The vast majority of newborn deliveries in our district take place at home. If the mother develops postpartum complications she is admitted to the Gynae Ward, not to the Maternity Ward. The Gynae Ward is an eleven-bed all-female “Nightingale style” open ward with drapes between. Babies are not given a name until eleven days of age. So the census lists them as “b/o Sanjita” or some such. b/o is short for “baby of…”
It is hard to find a piece of scrap paper. The charts include just the most important information. The hospital keeps the standard forms to a minimum, printed on cheap paper.
If the patient is illiterate and needs to witness consent for an operation, there is an ink pad available so that a fingerprint can be used instead of a signature. When a patient is discharged, they are given their chart.
Payment for services
To get seen by a doctor in the ER or Outpatient Clinic, somebody has to go to the ticket window and buy a ticket. It must be paid for in cash before the doctor visit.
There is a huge outpatient waiting room with long wooden benches. Downstairs from the main floor are separate clinics for leprosy, TB, and HIV disease, but there are many undiagnosed TB cases among the people sitting in the waiting area.
The Nursing Department of the Hospital is organized using a “functional nursing” model. Nursing report is in a mix of English and Nepali. Each employee starts the day with an assigned list of repetitive tasks. In other words, there is one nurse who gives all the medications, one nurse who takes all the blood pressures, one nurse who changes all the dressings. The only nurse who really has the Big Picture is the Charge Nurse or, didi. If you asked a staff nurse how they know when they are doing a better job, they would probably reply, “Because I can get the medications delivered more efficiently.” This is in contrast to other models of care delivery that might be more conducive to an outcomes-oriented approach, where the nurse might reply, “Because my patients are improving faster with fewer complications.”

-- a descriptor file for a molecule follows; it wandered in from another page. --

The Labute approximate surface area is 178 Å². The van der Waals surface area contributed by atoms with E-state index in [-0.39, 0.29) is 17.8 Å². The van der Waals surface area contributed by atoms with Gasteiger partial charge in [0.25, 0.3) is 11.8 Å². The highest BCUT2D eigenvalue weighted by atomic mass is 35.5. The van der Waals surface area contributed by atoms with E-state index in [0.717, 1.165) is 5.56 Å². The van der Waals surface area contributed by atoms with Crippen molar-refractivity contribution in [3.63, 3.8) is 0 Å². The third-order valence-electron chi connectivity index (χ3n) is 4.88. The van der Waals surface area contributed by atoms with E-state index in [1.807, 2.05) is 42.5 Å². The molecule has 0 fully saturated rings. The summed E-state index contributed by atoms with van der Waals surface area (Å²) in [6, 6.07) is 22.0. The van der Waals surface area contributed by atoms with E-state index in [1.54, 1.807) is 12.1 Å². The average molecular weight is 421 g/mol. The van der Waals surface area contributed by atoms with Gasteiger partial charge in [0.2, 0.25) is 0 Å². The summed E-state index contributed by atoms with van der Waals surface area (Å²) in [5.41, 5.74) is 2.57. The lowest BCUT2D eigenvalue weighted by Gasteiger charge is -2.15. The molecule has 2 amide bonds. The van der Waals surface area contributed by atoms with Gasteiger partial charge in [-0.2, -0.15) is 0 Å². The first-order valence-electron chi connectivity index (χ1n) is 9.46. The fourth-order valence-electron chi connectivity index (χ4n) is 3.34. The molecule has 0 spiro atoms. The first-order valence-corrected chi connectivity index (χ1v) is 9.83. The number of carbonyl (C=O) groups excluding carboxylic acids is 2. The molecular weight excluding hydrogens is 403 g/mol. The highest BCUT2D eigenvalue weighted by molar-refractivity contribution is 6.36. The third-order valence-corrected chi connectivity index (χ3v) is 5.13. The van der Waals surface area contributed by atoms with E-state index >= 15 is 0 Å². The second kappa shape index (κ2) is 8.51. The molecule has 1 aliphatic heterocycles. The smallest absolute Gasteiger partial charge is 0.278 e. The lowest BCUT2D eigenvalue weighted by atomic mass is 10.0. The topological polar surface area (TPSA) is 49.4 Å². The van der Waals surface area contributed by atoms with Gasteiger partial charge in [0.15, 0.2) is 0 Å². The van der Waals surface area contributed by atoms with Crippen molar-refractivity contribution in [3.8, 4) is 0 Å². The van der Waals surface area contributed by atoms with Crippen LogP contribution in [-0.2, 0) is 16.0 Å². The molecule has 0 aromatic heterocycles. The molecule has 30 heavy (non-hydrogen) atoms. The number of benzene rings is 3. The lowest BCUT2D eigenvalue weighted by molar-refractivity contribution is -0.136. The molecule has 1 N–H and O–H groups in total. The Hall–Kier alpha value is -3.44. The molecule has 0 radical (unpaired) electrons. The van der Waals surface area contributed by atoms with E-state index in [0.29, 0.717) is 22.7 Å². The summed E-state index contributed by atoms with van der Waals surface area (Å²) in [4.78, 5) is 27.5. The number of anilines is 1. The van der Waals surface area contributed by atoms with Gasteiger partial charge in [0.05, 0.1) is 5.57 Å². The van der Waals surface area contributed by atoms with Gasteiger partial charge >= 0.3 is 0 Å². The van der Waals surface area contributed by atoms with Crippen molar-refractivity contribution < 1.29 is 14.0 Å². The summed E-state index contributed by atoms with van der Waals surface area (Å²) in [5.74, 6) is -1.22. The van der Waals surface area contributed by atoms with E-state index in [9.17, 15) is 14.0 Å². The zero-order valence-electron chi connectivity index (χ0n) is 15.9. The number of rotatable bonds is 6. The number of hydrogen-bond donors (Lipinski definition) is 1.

The Nursing School is located just downhill from the Hospital, connected by a long straight stone staircase. The school is brick, constructed like a military fort with classrooms, offices and dorm space around a central plaza, guarded by its own Chowkidars. The students stay five-to-a-room, and the dorm rooms are smaller than my faculty office at the University. A student once told me that most of her classmates kept the same roommates for the entire three years of school. Restrooms and showers are at the end of the hall. The School has its own canteen, and if a student was on night duty she is allowed to appear in a track suit or something casual.
When I ate at the canteen I enjoyed looking through the window to see the dozen or so goats owned by the School. The kitchen staff each take a turn at watching the goats, and every now and again a goat ends up in the mutton curry. As the main ingredient.
Students wear a uniform and old-fashioned nursing cap when at Clinical; on class days a bright purple sari with a white top, hair pulled back and no skin showing at the midriff. When the students cross the courtyard in their saris, it is like a flock of blue-and-white penguins going by.
There are no male students. On Saturdays students are allowed to go the Bajar in western-style clothes.
They are not allowed to have cell phones, a great hardship for teenage girls nowadays.
In the census book on the patient care floors, a column lists the caste of each person admitted. Nurses are very good at guessing caste without asking. At first I wondered why there were so many people with the last name “ Bdr.” Bdr is short for Bahadur, meaning that the patient is a Chhetri. Chhetris are the warrior caste, and Bahadur means “brave.”
If you got this far
If you got this far, you deserve my thanks. I’ll keep tweaking this in coming days. Also, the first book and this excerpt, focused on the physical aspects of the setting for health care. My second book, The Sacrament of the Goddess, focused more on the culture(s) of Nepal, and how this influences the way that decisions are made. It’s more about the interpersonal aspects of culture.